Today’s technology is always looking to improve ways for us to connect and share information. Google has announced that for $1,500 it’s going to give a select group of “bold, creative individuals” a chance to buy the first version of Google glasses. These are voice activated eyeglasses that will render cell phones obsolete; in addition to phone, texting and internet access, the Google glasses will have a tiny video screen located in the upper right-hand corner of the frames that allow you to watch streaming video without it interfering with your vision.
Whether you are, biking, kayaking, fishing, jogging, or relaxing at the ocean you can tell your computer to search the Internet, get GPS directions, and participate in a video chat, or record what you’re seeing and doing through a tiny, mounted camera. The all-seeing glasses will also allow Google to collect a lot of data on you, which they will of course use to sell you something.
I’m a relic… I don’t want to know and hear everything, and actually would like less immediate information. I also don’t feel like I’m missing something if I’m not available in every moment. I like getting away to places where I can’t be easily found, and was delighted to find another relic who can wait years before he’s found.
Harvey is 62 years old, and has lived his entire life in Amagansett, a small town on the eastern tip of New York’s Long Island. Harvey’s idea of connecting and sharing information is to write notes, put them in a glass bottle and throw them into the ocean. Ever since he was a kid, Harvey has launched these notes that included his name and address, a thought, wish or a blessing.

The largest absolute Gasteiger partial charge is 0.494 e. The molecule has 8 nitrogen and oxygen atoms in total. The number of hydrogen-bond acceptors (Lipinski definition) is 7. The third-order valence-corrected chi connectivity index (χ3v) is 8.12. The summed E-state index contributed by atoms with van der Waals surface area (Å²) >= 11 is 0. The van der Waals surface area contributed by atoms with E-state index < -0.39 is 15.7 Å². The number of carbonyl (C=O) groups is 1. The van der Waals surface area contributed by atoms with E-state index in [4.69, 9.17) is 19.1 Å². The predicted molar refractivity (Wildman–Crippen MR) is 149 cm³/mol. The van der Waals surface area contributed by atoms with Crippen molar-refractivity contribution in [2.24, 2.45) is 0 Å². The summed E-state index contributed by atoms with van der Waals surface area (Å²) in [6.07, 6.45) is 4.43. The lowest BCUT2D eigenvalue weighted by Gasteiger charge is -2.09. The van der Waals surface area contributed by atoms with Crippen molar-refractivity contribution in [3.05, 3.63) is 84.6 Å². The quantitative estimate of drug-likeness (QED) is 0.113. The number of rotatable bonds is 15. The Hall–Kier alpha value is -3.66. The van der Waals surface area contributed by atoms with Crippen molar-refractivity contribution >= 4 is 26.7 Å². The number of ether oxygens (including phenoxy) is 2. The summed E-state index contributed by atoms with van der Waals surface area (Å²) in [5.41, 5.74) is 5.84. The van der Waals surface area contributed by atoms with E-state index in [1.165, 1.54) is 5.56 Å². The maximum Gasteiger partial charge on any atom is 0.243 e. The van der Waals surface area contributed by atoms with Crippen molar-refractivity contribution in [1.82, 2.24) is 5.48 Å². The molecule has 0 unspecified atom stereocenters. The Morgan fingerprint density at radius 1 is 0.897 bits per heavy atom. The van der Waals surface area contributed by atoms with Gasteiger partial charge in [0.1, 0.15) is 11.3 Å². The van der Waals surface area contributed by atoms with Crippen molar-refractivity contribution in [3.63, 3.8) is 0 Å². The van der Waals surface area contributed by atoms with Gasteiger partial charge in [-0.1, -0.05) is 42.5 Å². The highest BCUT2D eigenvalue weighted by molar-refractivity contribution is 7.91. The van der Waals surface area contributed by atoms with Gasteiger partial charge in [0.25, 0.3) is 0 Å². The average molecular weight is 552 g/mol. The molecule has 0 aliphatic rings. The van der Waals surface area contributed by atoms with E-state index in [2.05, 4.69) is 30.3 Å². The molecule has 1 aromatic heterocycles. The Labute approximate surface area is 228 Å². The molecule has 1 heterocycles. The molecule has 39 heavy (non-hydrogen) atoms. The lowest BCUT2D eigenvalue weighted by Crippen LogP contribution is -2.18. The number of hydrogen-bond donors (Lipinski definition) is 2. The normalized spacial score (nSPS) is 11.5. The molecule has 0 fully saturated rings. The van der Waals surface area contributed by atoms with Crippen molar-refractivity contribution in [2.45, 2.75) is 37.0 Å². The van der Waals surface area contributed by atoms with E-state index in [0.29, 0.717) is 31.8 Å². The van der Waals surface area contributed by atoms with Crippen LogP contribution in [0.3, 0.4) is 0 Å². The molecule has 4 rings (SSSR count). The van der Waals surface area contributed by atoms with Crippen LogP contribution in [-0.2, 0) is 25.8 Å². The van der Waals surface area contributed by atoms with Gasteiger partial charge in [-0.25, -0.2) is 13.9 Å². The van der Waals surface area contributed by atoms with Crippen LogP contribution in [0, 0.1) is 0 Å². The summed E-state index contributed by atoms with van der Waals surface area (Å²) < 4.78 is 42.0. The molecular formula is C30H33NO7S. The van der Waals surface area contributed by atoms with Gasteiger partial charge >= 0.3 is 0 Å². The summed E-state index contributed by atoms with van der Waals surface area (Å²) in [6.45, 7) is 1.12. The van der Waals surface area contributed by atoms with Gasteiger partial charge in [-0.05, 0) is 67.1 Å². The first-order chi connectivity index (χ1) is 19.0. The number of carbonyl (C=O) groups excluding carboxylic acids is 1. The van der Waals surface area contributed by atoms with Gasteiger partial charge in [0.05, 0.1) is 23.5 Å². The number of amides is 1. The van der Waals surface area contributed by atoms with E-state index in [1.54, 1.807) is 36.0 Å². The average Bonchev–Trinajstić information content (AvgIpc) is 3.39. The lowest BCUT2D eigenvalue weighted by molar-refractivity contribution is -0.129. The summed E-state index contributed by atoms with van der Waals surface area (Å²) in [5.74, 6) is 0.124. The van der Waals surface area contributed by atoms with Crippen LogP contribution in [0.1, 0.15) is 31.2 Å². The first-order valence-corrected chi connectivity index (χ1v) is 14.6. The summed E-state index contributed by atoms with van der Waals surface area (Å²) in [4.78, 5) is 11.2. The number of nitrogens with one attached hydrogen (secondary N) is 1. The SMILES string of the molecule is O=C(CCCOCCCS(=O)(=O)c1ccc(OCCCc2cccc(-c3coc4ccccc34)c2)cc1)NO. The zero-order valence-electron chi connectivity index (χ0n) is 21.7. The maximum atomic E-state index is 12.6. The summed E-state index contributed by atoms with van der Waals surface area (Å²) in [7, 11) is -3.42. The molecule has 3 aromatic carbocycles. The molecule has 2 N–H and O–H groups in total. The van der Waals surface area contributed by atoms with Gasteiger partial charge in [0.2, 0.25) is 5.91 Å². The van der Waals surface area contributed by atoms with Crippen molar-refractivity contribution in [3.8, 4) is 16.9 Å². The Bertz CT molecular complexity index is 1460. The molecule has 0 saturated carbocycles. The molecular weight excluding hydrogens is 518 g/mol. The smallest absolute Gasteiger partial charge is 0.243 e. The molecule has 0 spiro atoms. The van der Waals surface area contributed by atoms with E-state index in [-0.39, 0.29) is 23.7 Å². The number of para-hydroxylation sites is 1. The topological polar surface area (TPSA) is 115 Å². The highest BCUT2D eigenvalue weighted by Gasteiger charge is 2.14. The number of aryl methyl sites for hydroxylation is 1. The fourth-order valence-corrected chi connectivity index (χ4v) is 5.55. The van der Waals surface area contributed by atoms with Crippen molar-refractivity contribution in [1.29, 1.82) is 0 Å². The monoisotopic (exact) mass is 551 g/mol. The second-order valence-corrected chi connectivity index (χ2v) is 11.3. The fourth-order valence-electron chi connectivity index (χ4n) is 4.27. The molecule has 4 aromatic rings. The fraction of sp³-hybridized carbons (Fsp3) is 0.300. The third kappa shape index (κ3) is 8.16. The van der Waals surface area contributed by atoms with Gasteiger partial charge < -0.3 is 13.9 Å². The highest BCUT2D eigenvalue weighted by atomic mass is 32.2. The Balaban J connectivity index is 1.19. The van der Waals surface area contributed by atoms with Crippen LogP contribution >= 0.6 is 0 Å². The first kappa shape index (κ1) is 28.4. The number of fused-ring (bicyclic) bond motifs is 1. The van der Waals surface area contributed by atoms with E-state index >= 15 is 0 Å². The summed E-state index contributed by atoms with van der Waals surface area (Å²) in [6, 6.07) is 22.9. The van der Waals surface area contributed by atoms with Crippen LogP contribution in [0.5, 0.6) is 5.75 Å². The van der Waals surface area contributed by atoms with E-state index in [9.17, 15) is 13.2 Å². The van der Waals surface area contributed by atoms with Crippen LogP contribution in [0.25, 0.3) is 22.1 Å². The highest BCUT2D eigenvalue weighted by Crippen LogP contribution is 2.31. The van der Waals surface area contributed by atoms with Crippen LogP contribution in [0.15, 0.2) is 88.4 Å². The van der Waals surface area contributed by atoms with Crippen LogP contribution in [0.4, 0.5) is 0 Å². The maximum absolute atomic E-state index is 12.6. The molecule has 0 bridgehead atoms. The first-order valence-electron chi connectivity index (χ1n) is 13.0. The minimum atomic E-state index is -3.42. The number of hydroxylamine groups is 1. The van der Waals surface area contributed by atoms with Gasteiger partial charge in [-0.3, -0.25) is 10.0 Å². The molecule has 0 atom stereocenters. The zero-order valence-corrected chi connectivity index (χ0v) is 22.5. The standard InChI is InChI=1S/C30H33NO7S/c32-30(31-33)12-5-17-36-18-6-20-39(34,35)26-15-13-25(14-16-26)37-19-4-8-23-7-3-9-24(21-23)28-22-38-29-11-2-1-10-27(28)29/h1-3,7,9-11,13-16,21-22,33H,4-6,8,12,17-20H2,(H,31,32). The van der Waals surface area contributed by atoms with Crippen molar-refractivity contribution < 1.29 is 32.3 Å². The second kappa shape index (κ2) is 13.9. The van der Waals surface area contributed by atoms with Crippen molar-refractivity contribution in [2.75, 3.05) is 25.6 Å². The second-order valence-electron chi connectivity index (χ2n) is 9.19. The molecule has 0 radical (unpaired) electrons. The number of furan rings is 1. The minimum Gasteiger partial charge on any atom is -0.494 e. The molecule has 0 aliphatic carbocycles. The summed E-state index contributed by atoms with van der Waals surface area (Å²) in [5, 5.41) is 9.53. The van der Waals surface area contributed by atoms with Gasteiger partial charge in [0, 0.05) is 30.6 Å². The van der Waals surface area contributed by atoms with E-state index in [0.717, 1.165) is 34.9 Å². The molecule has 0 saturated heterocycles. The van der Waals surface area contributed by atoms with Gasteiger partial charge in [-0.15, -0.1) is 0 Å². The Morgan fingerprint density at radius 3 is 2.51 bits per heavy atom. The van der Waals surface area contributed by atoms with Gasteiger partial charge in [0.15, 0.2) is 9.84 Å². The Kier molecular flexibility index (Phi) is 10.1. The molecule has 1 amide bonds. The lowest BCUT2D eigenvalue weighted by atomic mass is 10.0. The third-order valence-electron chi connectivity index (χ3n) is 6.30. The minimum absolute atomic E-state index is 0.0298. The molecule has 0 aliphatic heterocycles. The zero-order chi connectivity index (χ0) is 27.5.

Over the last 50 years Harvey has heard from about 50 people who found his bottles as far away as the Caribbean Islands and Europe. Sometimes it’s taken 20 years to hear, but whenever people get in touch they often strike up a friendship. It’s not Facebook fast, but the process is so much more romantic. Harvey says that when he hears back from somebody it always takes him back to when he was a kid and how he’d think about who else was out there in the vastness, that maybe something magical could happen.
Harvey is still practicing his primitive social networking, and I’m hoping I can convince you to do the same. Get out of wireless range, and alone in a place you love write a note, wish, or dream, stick it in a bottle and throw it into the sea, or bury it in the ground, hide it in a tree, and if somebody responds how sweet that will be. But treasure those precious moments because they launch the magic of dreams.